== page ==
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Parashat Acharei Mot – Kedoshim
Wear your best for your execution and stand dignified. Your last recourse against randomness is how you act – if you can’t control outcomes, you can control the elegance of your behaviour. You will always have the last word.
– Nassim Nicholas Taleb
After the deaths of Nadab and Abihu, last week’s portion ended with an admonition to separate the ritually clean from the unclean, “so they should not die as a result of their contamination, if they contaminate My Tabernacle” (Lev. 15:31). Moreover, in the book of Numbers, the families of the Levites are assigned to carry specific components of the Tabernacle when the Israelites break camp and move on to their next destination, and touching a part designated for a different family can be fatal. Unauthorized contact with holiness causes death. At its midpoint, after all the tales of heroism and magic, the Torah acknowledges that closeness to the Divine is fraught with danger. Indeed, it can be fatal.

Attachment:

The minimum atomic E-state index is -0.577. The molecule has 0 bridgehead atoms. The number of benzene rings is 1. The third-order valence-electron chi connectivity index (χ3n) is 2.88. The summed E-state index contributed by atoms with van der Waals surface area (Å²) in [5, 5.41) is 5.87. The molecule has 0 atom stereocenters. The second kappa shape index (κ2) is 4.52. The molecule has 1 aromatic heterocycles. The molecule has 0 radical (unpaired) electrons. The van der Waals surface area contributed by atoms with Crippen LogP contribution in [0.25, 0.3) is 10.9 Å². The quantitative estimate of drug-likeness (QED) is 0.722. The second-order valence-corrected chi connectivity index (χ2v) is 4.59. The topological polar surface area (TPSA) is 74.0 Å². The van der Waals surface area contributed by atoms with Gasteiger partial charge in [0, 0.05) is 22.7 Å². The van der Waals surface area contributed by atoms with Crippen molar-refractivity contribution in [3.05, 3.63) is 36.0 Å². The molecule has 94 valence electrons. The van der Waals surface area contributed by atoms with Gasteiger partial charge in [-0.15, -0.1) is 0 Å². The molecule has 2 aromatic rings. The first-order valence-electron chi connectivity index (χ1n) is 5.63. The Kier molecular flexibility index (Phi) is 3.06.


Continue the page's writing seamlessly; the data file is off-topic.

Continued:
The danger associated with closeness to God is articulated at the beginning of this portion: “And God spoke to Moses after the death of the two sons of Aaron, when they brought their offerings before God and they died” (16:1). God then instructs Moses to warn Aaron not to enter the inner sanctuary of the Tabernacle casually, lest he die (16:2). Immediately afterward, the text segues into a detailed enumeration of the highly structured Yom Kippur service (16:3ff).
This juxtaposition between the death of Aaron’s sons and the priestly duties is reminiscent of the speed with which Moses rushed past their actual moment of death to finalize the list of commandments of the dedication service. Staying true to the theme of Leviticus, our portion underscores the need to complete every aspect of the required service. Not to exceed, as we saw in the extreme case of the death of Aaron’s sons, but also not to think that spiritual good intent or heightened spiritual experience is a substitute for the physical rituals commanded by God.
“With this shall Aaron come to the Sanctuary” (16:3). “This,” say the rabbis, refers to an extensive list of commandments including the Sabbath, circumcision, the giving of tithes, animal sacrifices, commandments specific to the priestly family plus those unique to Aaron in his role as High Priest, and particularly, to the complex ritual performed by the High Priest on the Day of Atonement. Bearing all “this,” Aaron may safely enter the holy precincts. Bearing all “this,” and at “this” specified time of Yom Kippur, and wearing “this” set of High Priestly garments, and enacting “this” ritual whereby all Israel atones, both individually and as a nation – with all this, Aaron may safely enter.